For instance, a data and analytics software company doesn’t need to break down the algorithms and pieces of code that make its products run. They need to task each tech writer with the job of communicating things like the pain points that their products solve. Emphasize how the software benefits the end-user. Offer tips that are easy to understand and implement.


5. Consider Website Navigation

On the more practical side of things, it’s important to consider website navigation in your pursuit of quality UX. Website navigation is the process of clicking from one piece of content to another — without getting frustrated along the way.

Consider your current site. Is it easy for visitors to find what they need? Can they move from one article to the next quickly? Is your menu quick to find and easy to use?

The ease (or lack thereof) with which a user can actually use your site plays a significant role in defining how good or bad your UX will be.


6. Other Website Design UX Factors to Consider

Website navigation is an enormous logistical UX factor. But there are other practical things to consider beyond the ability to flow from one piece of content to another on your tech blog. A few obvious ones include:

  • Make your blog easily accessible from your home page.=
  • Speed up your page loading speed
  • Organize your content with tags, categories, topics and submenus
  • Incorporate multimedia into your blog posts
  • Ask for feedback from users

Tending to nitty-gritty aspects like these can add up to a major impact on your blog’s UX over time.


7. Tap Outside Writers for Help

One of the best ways to bring all of this together is by outsourcing the content creation work altogether. Rather than trusting in-house engineers to create content or paying through the nose for a full-time blog writer, hire a freelance writer.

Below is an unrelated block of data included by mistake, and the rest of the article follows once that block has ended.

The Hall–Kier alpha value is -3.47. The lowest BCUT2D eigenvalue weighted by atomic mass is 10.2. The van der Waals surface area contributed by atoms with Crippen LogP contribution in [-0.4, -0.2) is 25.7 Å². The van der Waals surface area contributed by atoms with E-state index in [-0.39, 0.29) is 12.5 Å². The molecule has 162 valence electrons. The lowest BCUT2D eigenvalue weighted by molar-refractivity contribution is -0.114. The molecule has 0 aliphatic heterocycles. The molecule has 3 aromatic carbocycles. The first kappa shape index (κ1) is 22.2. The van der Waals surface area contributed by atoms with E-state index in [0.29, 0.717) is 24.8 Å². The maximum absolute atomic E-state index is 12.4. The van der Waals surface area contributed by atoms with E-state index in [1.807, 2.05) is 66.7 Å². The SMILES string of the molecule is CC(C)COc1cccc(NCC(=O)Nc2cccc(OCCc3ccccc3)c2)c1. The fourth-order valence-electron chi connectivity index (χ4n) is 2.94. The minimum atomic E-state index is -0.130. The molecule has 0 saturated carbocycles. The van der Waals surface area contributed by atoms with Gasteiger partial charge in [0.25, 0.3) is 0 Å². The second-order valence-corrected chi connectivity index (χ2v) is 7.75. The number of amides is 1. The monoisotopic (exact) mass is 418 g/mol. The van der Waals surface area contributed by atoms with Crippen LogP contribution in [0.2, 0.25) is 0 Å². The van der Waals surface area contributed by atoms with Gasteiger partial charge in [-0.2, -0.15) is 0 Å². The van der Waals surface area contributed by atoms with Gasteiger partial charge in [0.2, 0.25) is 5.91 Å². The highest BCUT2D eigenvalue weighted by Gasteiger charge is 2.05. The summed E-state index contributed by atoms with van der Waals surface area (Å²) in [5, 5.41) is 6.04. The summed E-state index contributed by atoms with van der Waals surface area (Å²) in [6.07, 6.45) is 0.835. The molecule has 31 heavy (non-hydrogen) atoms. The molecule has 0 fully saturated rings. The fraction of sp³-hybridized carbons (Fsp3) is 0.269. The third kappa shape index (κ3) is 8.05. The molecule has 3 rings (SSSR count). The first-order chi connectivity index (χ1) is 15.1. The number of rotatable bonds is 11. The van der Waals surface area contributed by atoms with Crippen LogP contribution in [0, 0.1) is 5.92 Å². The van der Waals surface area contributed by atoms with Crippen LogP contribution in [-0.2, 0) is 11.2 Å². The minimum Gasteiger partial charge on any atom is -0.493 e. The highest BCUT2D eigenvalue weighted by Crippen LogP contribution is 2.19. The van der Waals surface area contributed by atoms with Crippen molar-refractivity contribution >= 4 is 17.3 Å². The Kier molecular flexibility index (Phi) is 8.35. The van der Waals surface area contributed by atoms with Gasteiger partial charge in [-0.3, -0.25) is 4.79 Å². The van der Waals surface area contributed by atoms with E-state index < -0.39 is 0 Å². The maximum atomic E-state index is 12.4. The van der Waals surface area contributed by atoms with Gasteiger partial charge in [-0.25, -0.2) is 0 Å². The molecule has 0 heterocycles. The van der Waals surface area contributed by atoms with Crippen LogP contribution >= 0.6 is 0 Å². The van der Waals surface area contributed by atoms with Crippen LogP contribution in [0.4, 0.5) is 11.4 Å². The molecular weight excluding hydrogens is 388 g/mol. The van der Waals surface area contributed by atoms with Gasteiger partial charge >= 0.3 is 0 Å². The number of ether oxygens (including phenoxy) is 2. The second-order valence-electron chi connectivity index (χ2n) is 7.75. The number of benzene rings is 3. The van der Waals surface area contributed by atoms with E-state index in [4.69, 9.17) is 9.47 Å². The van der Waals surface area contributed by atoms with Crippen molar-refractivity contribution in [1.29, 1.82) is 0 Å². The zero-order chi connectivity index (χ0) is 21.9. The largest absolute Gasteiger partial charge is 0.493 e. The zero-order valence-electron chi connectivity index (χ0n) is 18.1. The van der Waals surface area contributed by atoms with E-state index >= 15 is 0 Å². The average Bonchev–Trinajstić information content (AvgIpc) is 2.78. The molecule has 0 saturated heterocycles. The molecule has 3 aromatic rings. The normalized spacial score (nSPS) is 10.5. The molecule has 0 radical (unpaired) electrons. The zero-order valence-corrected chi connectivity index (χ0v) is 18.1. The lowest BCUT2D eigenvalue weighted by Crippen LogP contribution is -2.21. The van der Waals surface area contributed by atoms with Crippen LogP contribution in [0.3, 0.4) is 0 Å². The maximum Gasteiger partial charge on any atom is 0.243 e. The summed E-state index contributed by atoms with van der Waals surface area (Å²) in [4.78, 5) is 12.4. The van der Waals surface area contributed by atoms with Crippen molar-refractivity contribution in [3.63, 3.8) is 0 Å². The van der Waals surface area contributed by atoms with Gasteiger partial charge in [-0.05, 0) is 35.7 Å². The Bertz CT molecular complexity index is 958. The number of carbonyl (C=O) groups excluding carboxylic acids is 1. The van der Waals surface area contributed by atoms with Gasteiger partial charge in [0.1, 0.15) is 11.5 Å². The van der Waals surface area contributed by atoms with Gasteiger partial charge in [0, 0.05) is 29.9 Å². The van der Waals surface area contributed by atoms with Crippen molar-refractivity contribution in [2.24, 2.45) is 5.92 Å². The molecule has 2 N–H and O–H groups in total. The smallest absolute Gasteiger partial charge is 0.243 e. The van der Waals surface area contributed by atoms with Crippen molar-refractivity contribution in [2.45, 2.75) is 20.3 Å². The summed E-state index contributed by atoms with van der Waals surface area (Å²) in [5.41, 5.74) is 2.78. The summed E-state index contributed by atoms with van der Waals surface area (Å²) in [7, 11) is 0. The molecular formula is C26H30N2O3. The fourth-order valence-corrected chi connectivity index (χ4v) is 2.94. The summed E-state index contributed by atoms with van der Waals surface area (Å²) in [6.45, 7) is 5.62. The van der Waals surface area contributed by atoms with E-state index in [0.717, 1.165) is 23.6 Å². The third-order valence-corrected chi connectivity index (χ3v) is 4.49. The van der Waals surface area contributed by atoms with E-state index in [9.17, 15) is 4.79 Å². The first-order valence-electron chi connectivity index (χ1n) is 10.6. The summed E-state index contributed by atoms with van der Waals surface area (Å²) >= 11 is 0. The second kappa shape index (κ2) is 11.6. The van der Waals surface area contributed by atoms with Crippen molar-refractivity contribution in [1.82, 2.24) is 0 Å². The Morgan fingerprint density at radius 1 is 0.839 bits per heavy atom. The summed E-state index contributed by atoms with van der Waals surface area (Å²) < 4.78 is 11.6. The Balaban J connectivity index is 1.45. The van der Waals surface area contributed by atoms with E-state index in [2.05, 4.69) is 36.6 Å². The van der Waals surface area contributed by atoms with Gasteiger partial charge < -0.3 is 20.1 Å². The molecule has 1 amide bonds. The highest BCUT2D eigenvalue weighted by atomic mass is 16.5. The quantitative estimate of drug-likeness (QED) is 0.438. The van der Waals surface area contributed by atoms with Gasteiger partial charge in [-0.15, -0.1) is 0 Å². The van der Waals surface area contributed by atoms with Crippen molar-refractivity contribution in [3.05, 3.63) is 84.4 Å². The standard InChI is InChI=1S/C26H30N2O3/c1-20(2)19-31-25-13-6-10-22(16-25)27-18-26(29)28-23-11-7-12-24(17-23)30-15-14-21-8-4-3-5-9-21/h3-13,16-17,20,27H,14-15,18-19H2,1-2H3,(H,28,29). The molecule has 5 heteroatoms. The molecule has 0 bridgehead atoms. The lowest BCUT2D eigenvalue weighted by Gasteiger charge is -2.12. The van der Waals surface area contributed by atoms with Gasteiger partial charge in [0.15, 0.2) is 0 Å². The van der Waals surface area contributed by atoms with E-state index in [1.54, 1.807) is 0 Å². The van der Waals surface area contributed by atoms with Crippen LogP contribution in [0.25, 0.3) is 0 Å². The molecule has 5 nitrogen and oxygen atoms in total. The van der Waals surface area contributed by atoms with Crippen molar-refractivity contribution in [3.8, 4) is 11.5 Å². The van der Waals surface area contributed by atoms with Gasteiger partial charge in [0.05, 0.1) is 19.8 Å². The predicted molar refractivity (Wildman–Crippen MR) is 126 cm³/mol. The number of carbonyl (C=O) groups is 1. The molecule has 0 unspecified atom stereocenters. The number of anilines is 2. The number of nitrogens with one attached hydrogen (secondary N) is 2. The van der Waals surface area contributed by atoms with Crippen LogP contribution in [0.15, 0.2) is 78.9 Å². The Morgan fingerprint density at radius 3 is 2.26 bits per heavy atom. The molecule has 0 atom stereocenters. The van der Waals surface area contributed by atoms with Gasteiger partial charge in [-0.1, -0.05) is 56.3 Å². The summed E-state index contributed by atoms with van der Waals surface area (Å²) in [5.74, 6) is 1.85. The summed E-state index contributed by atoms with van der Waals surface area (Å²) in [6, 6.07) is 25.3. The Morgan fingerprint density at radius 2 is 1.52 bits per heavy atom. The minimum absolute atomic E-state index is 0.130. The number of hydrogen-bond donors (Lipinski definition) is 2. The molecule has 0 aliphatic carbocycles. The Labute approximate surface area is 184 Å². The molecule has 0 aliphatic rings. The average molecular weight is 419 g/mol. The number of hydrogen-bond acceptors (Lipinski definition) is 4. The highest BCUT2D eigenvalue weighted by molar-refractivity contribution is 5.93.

This is sometimes seen as a cop-out or a course of action that could water down the quality of your blogs. But if you do it right, nothing could be further from the truth.

Will an outside technology writer be less familiar with your brand? Of course. But they can learn. And what they can bring with them in exchange for their lack of insider company knowledge can be well worth the learning curve.

A professional writer comes with the pre-established ability to create high-quality content. They can speak to pain points and resonate with readers. On top of that, if you vet your candidates well — or use a writer marketplace like PowerPublish — you can hire a niche writer that specializes in creating tech-related content.


Getting the Most Out of Your Technology Blog

A tech blog can offer a lot of value to readers. From presenting solutions to suggesting improvements to brainstorming alternative uses of different tech products, there is a lot of value to glean from a tech blog — when users can find it.

The challenge facing tech blog curators is making sure they optimize their blogs for users. Use the tips above to perfect the UX on your tech blog. That way, your content will perform better, your readers will be happier, and your entire company will benefit from the content creation effort.